At the Long John Silver’s fast-food restaurant, the sign out front said, “Welcome back to Muscatine Xi Jinping” on one side, and on the other, “Original menu available, fish sandwich 2 for $3.”

Inside, the general manager, Michelle Cacho, said that good buzz was good business. “It’s kind of propaganda, but if it helps folks in Iowa we might as well roll out the red carpet,” she said.

Other residents said they believed the compliment that Mr. Xi paid the town by coming back was real, and that residents should be honored.

“He could go to Nebraska, or anyplace else in heartland America, but he chose to come back here, which shows well for Muscatine,” said Dennis Figg, 62, who had stopped in at the Phillips 66 gas station on the edge of downtown to visit with a friend and buy some chewing tobacco.

5. The Wall Street Journal ran a series of short videos about Xi’s trip that provide glimpses of footage from Iowa:

By Kate Merkel-Hess

Several years ago, I gave a talk on my research to a community group. My first slide included the words “Republican China” and as I waited to begin I heard a woman in the front row lean over and whisper to her neighbor, “I had no idea they have Republicans in China too!”

At this time of bruising primary battles, though, the China that the Republicans have seems more relevant—as China, imagined and real, has played a recurring role in the raucous Republican primaries. Here’s a rundown of some of the ways China has popped up on the campaign trail in recent months:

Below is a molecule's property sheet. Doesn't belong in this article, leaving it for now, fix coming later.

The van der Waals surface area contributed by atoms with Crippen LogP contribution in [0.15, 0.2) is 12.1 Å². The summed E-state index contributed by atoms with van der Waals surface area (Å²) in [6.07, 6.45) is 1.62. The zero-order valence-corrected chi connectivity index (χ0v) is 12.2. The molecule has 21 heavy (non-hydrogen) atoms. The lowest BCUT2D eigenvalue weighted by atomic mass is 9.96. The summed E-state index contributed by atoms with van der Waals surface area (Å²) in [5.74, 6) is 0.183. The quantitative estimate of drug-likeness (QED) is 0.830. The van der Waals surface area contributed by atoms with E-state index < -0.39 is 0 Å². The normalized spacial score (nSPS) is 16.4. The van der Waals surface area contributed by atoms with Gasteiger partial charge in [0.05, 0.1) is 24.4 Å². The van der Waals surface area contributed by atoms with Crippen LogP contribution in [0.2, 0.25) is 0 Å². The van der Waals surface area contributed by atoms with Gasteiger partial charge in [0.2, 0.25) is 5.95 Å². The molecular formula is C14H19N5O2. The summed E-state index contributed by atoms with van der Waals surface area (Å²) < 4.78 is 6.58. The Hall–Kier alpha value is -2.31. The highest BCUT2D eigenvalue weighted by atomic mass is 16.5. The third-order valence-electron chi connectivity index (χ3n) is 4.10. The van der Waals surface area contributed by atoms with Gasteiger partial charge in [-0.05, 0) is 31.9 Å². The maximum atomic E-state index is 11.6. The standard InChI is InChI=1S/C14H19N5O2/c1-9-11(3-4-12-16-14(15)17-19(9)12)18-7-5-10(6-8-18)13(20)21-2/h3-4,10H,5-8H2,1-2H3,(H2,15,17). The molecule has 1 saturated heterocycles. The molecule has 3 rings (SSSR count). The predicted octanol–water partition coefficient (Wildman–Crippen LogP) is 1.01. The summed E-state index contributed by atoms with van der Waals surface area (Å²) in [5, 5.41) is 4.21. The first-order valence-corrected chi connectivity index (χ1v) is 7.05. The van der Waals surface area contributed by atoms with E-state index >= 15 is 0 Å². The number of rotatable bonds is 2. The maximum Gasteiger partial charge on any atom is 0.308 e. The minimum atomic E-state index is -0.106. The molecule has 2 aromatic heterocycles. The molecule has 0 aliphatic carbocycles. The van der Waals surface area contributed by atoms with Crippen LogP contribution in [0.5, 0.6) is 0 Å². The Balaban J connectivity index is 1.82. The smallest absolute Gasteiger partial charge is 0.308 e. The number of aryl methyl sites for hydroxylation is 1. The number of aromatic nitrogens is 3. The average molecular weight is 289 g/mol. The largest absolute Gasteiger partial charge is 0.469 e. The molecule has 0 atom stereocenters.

The Manchurian Candidate
He’s out of the race now, but few China buffs are unaware of the Huntsman-China connection and the many jabs and jokes it spawned. The most infamous is the video created by a group of Ron Paul supporters that intercuts clips of Jon Huntsman speaking Chinese with nasty rhetorical questions about his patriotism and the parentage of his adopted daughters.

Huntsman, who learned to speak Chinese on his Mormon mission in Taiwan and is the former US ambassador to China, was widely panned for speaking Mandarin in the January 7th Republican debate. In an appearance on MSNBC’s “Morning Joe,” former RNC chair Michael Steele said “I thought he was ordering takeout.” Jon Stewart mocked Huntsman and the racist backlash in this clip from the Daily Show (jump to 5:00; and be forewarned: the pronunciation you are about to hear is painful in the extreme):

The Daily Show With Jon Stewart Mon – Thurs 11p / 10c
Indecision 2012 – New Hampshire Primary Results
www.thedailyshow.com
Daily Show Full Episodes Political Humor & Satire Blog The Daily Show on Facebook